The process of producing typical urushi lacquered objects has over 20 steps, and more than a hundred individual processes, still done by hand. Even a small object like a bowl can take over 6 months to make.
Traditionally urushi lacquer is applied with a brush made of women's hair.
"An important component of the Japanese art of lacquerwork is the special technique known as "urushi", which uses many layers of wafer-thin, semi-transparent lacquer to create a surface of almost mystical radiance and sensual depth."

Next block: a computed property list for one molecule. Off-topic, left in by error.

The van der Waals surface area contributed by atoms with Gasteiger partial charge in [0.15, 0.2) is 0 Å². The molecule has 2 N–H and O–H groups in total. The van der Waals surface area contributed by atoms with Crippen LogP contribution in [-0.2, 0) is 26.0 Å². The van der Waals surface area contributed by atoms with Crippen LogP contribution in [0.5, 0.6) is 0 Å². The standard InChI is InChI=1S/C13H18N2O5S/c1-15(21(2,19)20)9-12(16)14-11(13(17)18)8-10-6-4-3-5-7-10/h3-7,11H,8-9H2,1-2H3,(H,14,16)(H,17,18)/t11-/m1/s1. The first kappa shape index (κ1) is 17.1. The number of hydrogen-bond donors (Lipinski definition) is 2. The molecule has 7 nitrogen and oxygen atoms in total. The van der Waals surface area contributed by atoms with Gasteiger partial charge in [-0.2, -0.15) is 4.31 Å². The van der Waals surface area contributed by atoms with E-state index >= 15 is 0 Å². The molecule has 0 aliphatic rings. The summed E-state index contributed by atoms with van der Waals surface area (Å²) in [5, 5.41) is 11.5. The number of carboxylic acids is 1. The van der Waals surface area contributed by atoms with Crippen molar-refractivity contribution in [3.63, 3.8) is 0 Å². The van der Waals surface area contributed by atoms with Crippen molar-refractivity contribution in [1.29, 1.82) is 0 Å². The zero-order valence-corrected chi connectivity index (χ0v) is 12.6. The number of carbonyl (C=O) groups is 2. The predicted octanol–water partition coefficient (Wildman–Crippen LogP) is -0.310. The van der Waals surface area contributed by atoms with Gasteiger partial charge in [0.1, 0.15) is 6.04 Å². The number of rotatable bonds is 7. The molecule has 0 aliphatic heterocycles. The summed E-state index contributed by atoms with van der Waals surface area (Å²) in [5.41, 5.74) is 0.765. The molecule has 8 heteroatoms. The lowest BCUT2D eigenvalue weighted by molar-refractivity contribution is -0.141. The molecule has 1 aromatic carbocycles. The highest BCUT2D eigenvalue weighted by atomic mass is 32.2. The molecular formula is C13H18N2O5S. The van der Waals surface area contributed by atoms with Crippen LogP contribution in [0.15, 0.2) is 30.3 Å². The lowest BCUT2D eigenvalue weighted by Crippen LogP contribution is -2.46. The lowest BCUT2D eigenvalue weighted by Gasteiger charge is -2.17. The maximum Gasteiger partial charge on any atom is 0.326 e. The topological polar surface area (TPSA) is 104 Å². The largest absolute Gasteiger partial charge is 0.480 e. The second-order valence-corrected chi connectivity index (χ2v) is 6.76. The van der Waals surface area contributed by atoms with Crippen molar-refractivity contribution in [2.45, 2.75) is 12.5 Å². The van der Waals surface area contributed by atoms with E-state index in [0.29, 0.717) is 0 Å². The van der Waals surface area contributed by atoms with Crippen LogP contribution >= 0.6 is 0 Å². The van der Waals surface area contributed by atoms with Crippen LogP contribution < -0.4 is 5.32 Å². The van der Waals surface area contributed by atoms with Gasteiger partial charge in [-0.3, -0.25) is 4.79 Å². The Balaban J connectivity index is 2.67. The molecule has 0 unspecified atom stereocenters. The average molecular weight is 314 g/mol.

Gofun is a white pigment used in Japan from the Muromachi period to the present day. It is made of calcium carbonate powder obtained by sun heating and pulverizing the shells of oysters and clams. Mixed with animal glue it was used as a coating on statues and masks after the Kamakura period. A series of layers is applied, and each layer is burnished. Repeated applications and burnishing, result in a surface that is highly durable, with a white porcelaneous sheen giving the effect of a freshly-fallen snow.